The doormat effect: when forgiving erodes self-respect and self-concept clarity

J Pers Soc Psychol. 2010 May;98(5):734-49. doi: 10.1037/a0017838.

Abstract

We build on principles from interdependence theory and evolutionary psychology to propose that forgiving bolsters one's self-respect and self-concept clarity if the perpetrator has acted in a manner that signals that the victim will be safe and valued in a continued relationship with the perpetrator but that forgiving diminishes one's self-respect and self-concept clarity if the perpetrator has not. Study 1 employed a longitudinal design to demonstrate that the association of marital forgiveness with trajectories of self-respect over the first 5 years of marriage depends on the spouse's dispositional tendency to indicate that the partner will be safe and valued (i.e., agreeableness). Studies 2 and 3 employed experimental procedures to demonstrate that the effects of forgiveness on self-respect and self-concept clarity depend on the perpetrator's event-specific indication that the victim will be safe and valued (i.e., amends). Study 4 employed a longitudinal design to demonstrate that the association of forgiveness with subsequent self-respect and self-concept clarity similarly depends on the extent to which the perpetrator has made amends. These studies reveal that, under some circumstances, forgiveness negatively impacts the self.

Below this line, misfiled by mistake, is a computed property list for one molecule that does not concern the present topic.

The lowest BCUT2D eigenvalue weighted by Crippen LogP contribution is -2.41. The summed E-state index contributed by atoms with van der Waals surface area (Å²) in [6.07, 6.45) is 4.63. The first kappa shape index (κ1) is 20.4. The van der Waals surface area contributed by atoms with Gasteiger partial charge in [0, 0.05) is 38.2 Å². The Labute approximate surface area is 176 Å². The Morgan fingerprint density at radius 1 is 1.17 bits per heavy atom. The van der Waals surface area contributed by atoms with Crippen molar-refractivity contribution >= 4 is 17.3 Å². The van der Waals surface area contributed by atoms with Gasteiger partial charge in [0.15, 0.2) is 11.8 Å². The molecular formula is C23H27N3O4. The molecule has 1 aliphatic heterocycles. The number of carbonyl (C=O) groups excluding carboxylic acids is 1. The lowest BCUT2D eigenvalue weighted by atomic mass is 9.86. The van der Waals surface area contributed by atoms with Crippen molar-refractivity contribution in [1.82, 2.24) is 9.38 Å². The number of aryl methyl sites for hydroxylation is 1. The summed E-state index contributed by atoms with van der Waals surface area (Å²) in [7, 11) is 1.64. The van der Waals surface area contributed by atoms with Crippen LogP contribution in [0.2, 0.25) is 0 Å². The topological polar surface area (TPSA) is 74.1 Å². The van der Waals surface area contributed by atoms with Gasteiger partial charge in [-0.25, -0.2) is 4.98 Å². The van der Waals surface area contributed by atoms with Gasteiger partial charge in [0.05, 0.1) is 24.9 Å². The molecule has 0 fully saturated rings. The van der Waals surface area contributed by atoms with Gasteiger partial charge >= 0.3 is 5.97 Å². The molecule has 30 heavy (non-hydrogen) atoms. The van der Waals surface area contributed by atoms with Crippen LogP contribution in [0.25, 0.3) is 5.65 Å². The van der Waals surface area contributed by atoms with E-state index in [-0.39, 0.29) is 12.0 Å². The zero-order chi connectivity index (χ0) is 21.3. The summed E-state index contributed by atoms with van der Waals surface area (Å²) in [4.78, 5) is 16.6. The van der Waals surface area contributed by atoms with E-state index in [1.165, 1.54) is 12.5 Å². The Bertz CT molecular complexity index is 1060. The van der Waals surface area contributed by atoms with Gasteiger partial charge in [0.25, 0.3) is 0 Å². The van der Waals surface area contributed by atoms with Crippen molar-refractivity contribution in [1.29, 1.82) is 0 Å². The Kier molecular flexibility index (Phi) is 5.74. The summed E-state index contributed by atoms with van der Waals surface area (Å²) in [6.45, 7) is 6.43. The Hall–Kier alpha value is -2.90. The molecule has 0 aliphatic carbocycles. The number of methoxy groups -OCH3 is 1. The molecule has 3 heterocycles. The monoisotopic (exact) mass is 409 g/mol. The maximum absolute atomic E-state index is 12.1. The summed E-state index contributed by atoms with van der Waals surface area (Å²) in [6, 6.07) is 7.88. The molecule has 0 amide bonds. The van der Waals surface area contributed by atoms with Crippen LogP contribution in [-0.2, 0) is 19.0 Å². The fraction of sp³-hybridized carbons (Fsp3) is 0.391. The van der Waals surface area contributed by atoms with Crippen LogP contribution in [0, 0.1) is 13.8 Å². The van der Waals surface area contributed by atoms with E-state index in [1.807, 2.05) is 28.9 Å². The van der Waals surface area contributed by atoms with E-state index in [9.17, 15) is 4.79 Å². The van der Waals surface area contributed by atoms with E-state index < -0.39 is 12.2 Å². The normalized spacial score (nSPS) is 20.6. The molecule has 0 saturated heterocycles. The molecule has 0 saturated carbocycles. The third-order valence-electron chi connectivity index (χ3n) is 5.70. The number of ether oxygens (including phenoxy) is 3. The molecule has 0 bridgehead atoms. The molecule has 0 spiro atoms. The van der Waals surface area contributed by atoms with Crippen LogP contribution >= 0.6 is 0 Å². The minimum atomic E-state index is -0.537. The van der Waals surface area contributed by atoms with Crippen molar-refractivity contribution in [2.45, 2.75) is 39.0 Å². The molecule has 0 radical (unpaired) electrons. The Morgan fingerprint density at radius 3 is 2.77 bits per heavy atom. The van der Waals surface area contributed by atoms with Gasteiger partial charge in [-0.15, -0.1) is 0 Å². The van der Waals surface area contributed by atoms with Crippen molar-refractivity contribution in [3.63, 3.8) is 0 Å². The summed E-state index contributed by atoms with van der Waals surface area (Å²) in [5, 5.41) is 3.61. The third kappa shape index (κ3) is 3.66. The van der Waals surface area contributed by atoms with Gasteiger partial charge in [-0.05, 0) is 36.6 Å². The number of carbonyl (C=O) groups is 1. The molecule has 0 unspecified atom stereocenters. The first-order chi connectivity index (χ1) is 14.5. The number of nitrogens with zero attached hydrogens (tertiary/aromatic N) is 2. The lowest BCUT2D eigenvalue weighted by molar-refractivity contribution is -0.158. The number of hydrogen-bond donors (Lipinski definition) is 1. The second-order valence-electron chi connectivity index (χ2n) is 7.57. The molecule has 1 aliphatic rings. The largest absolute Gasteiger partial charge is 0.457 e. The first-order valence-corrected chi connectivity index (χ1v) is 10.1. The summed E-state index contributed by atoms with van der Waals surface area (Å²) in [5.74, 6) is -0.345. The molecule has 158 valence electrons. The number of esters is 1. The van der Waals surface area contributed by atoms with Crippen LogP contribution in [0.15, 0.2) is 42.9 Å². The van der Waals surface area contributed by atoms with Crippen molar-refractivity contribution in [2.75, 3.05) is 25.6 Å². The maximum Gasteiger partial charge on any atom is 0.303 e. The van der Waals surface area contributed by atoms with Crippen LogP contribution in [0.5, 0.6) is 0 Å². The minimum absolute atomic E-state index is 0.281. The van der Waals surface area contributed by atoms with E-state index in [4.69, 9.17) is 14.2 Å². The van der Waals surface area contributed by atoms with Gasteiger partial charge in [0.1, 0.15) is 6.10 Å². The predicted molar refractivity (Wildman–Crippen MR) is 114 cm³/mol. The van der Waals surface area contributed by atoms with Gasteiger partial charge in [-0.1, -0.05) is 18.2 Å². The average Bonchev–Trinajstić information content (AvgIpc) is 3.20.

MeSH terms

  • Attention
  • Attitude*
  • Biological Evolution
  • Deception
  • Empathy
  • Female
  • Humans
  • Intention
  • Interpersonal Relations
  • Male
  • Self Concept*
  • Surveys and Questionnaires
  • Young Adult